Water splitting in natural and artificial photosynthetic systems
Abstract: Photosynthesis is the unique biological process that converts carbon dioxide into organic compounds, for example sugars, using the energy of sunlight. Thereby solar energy is converted into chemical energy. Nearly all life depends on this reaction, either directly, or indirectly as the ultimate source of their food. Oxygenic photosynthesis occurs in plants, algae and cyanobacteria. This process created the present level of oxygen in the atmosphere, which allowed the formation of higher life, since respiration allows extracting up to 15-times more energy from organic matter than anaerobic fermentation. Oxygenic photosynthesis uses as substrate for the ubiquitous water. The light-induced oxidation of water to molecular oxygen (O2), catalyzed by the Mn4CaO5 cluster associated with the photosystem II (PS II) complex, is thus one of the most important and wide spread chemical processes occurring in the biosphere. Understanding the mechanism of water-oxidation by the Mn4CaO5 cluster is one of today’s great challenges in science. It is believed that one can extract basic principles of catalyst design from the natural system that than can be applied to artificial systems. Such systems can be used in the future for the generation of fuel from sunlight.In this thesis the light-induced production of molecular oxygen and carbon dioxide (CO2) by PSII was observed by membrane-inlet mass spectrometry. By analyzing this observation is shown that CO2 not only is the substrate in photosynthesis for the production of sugars, but that it also regulates the efficiency of the initial steps of the electron transport chain of oxygenic photosynthesis by acting, in form of HCO3-, as acceptor for protons produced during water-splitting. This finding concludes the 50-years old search for the function of CO2/HCO3? in photosynthetic water oxidation.For understanding the mechanism of water oxidation it is crucial to resolve the structures of all oxidation states, including transient once, of the Mn4CaO5 cluster. With this application in mind a new illumination setup was developed and characterized that allowed to bring the Mn4CaO5 cluster of PSII microcrystals into known oxidation states while they flow through a narrow capillary. The optimized illumination conditions were employed at the X-ray free electron laser at the Linac Coherent Light Source (LCLS) to obtain simultaneous x-ray diffraction (XRD) and x-ray emission spectroscopy (XES) at room temperature. This two methods probe the overall protein structure and the electronic structure of the Mn4CaO5 cluster, respectively. Data are presented from both the dark state (S1) and the first illuminated state (S2) of PS II. This approach opens new directions for studying structural changes during the catalytic cycle of the Mn4CaO5 cluster, and for resolving the mechanism of O-O bond formation.In two other projects the mechanism of molecular oxygen formation by artificial water oxidation catalysts containing inexpensive and abundant elements were studied. Oxygen evolution catalyzed by calcium manganese and manganese only oxides was studied in 18O-enriched water. It was concluded that molecular oxygen is formed by entirely different pathways depending on what chemical oxidant was used. Only strong non-oxygen donating oxidants were found to support ‘true’ water-oxidation. For cobalt oxides a study was designed to understand the mechanistic details of how the O-O bond forms. The data demonstrate that O-O bond formation occurs by direct coupling between two terminal water-derived ligands. Moreover, by detailed theoretical modelling of the data the number of cobalt atoms per catalytic site was derived.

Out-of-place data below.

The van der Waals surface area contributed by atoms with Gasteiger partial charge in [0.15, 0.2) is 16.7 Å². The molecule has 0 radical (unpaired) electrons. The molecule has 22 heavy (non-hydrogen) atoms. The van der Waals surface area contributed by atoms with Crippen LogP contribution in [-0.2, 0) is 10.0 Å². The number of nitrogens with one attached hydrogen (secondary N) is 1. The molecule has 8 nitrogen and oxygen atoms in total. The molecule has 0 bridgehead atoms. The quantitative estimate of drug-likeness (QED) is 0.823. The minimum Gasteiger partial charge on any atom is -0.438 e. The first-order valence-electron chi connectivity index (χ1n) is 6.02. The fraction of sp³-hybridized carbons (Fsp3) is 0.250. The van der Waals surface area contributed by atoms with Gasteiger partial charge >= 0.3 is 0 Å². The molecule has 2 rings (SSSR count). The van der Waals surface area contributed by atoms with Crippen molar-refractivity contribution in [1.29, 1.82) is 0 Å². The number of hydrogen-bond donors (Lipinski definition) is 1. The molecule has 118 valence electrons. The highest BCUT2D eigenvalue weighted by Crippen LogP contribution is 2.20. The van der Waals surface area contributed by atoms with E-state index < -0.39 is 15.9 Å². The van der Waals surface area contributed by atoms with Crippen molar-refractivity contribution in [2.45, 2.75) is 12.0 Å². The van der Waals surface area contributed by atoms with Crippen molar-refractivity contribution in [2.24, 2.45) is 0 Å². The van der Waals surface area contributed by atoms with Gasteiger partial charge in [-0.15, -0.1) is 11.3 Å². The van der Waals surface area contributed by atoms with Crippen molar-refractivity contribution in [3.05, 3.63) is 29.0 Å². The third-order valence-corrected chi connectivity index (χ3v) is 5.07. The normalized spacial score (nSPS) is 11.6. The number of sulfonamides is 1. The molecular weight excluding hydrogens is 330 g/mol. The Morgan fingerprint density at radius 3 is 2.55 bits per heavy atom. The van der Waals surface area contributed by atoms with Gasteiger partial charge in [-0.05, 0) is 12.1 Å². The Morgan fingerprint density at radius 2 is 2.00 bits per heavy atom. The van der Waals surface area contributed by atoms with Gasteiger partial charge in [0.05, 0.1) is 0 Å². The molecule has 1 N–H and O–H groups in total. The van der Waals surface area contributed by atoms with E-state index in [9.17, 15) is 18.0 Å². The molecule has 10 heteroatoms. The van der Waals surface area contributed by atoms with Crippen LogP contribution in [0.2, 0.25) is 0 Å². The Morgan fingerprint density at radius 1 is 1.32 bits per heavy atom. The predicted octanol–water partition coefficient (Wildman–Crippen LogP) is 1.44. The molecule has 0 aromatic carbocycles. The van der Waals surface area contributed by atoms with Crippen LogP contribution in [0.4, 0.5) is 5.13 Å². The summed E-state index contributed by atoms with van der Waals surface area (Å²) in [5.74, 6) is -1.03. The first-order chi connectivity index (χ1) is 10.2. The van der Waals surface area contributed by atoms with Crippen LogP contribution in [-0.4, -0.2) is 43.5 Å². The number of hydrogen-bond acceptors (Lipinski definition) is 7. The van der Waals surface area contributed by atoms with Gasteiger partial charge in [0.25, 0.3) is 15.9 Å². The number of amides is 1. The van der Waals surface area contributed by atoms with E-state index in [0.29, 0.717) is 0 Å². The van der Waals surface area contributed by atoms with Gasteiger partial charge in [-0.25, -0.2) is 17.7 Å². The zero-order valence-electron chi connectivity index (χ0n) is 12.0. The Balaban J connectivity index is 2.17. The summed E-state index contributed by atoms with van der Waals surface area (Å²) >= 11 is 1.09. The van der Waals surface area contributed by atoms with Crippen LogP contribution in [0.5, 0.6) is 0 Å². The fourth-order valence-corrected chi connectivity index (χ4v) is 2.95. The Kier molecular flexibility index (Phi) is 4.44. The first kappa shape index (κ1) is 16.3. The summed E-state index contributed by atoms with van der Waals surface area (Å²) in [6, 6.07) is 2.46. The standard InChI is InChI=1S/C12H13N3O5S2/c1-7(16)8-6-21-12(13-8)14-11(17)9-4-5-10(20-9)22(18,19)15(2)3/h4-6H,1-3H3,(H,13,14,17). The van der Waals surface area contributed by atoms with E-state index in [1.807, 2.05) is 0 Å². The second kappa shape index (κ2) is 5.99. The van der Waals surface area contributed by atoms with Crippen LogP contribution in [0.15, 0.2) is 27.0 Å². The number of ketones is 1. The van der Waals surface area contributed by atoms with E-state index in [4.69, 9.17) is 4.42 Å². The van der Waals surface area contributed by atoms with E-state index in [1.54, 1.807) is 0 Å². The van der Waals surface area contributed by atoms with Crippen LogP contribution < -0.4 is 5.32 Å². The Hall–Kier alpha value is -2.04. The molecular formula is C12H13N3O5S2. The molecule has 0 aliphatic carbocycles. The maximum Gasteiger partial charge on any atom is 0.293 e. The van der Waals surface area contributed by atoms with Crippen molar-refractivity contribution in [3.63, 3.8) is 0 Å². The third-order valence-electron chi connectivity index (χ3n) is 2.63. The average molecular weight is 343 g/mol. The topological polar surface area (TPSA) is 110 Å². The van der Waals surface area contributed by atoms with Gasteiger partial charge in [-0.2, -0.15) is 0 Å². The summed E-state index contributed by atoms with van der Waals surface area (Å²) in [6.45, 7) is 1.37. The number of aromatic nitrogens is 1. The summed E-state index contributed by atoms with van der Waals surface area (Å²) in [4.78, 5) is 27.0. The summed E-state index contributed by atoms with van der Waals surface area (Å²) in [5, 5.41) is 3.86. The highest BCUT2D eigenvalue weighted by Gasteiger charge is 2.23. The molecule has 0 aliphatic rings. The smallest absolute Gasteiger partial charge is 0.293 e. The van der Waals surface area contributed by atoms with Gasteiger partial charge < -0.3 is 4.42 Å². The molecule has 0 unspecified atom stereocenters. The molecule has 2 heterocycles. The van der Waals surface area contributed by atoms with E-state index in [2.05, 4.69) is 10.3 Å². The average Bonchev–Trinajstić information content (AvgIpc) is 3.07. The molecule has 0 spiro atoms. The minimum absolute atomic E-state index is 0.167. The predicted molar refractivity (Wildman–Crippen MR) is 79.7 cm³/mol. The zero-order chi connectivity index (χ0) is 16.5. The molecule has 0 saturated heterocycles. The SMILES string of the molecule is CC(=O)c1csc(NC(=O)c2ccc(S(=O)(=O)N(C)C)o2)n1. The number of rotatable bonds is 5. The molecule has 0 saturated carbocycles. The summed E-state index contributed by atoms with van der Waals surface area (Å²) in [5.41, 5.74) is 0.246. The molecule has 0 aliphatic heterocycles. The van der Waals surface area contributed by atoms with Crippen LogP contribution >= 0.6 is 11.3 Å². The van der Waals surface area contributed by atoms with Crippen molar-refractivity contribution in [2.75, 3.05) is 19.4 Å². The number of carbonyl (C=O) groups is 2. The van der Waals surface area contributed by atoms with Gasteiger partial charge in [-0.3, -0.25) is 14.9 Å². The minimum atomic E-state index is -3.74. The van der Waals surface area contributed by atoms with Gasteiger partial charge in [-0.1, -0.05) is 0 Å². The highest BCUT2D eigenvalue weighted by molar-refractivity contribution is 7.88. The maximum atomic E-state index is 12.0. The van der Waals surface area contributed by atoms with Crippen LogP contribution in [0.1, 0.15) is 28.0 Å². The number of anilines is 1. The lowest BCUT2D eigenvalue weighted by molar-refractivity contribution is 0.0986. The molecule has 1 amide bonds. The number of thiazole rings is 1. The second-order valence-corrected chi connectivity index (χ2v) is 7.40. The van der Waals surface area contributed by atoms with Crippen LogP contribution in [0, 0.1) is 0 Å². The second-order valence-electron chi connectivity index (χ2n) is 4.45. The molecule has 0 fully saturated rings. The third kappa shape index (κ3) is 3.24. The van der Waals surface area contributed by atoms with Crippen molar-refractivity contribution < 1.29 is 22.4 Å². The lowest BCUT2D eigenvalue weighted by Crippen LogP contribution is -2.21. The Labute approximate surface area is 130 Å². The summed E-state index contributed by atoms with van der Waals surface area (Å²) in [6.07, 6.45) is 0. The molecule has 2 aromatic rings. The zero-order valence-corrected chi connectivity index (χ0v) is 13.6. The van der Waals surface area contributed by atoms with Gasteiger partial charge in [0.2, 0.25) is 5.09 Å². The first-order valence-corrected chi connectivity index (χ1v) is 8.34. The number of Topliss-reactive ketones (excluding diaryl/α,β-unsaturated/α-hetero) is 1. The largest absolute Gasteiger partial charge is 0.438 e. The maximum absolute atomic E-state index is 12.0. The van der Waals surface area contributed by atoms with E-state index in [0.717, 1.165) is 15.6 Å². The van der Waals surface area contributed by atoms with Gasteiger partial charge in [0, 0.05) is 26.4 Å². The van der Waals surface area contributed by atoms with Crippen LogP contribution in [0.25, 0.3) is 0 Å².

CLICK HERE TO DOWNLOAD THE WHOLE DISSERTATION. (in PDF format)